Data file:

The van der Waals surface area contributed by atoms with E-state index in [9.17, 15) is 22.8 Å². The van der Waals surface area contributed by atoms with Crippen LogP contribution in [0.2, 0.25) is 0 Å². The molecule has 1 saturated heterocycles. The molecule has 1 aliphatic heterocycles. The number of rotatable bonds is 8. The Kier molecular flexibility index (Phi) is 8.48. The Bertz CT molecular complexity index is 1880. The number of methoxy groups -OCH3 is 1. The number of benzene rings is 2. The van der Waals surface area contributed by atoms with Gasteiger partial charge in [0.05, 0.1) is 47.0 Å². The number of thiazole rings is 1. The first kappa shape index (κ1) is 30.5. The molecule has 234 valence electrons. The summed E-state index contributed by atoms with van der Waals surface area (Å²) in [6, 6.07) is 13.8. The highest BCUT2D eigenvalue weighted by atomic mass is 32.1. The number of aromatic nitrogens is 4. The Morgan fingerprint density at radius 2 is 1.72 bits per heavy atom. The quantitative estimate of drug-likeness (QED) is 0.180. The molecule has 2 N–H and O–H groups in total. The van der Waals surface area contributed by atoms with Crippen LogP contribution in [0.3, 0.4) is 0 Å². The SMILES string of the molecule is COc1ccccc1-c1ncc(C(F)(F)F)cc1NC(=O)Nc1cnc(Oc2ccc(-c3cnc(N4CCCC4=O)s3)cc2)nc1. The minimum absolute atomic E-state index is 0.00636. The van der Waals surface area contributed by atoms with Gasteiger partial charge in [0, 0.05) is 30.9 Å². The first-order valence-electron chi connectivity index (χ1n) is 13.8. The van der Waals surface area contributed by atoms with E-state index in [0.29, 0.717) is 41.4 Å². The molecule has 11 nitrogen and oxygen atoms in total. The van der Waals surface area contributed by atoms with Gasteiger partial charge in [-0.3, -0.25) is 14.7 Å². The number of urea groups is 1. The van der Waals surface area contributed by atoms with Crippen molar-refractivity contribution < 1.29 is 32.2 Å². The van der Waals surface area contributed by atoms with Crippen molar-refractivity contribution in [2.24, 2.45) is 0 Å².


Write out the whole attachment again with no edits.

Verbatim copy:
The van der Waals surface area contributed by atoms with E-state index in [9.17, 15) is 22.8 Å². The van der Waals surface area contributed by atoms with Crippen LogP contribution in [0.2, 0.25) is 0 Å². The molecule has 1 saturated heterocycles. The molecule has 1 aliphatic heterocycles. The number of rotatable bonds is 8. The Kier molecular flexibility index (Phi) is 8.48. The Bertz CT molecular complexity index is 1880. The number of methoxy groups -OCH3 is 1. The number of benzene rings is 2. The van der Waals surface area contributed by atoms with Gasteiger partial charge in [0.05, 0.1) is 47.0 Å². The number of thiazole rings is 1. The first kappa shape index (κ1) is 30.5. The molecule has 234 valence electrons. The summed E-state index contributed by atoms with van der Waals surface area (Å²) in [6, 6.07) is 13.8. The highest BCUT2D eigenvalue weighted by atomic mass is 32.1. The number of aromatic nitrogens is 4. The Morgan fingerprint density at radius 2 is 1.72 bits per heavy atom. The quantitative estimate of drug-likeness (QED) is 0.180. The molecule has 2 N–H and O–H groups in total. The van der Waals surface area contributed by atoms with Crippen LogP contribution in [0.3, 0.4) is 0 Å². The SMILES string of the molecule is COc1ccccc1-c1ncc(C(F)(F)F)cc1NC(=O)Nc1cnc(Oc2ccc(-c3cnc(N4CCCC4=O)s3)cc2)nc1. The minimum absolute atomic E-state index is 0.00636. The van der Waals surface area contributed by atoms with Gasteiger partial charge in [0, 0.05) is 30.9 Å². The first-order valence-electron chi connectivity index (χ1n) is 13.8. The van der Waals surface area contributed by atoms with E-state index in [0.29, 0.717) is 41.4 Å². The molecule has 11 nitrogen and oxygen atoms in total. The van der Waals surface area contributed by atoms with Gasteiger partial charge in [-0.3, -0.25) is 14.7 Å². The number of urea groups is 1. The van der Waals surface area contributed by atoms with Crippen molar-refractivity contribution < 1.29 is 32.2 Å². The van der Waals surface area contributed by atoms with Crippen molar-refractivity contribution in [2.24, 2.45) is 0 Å².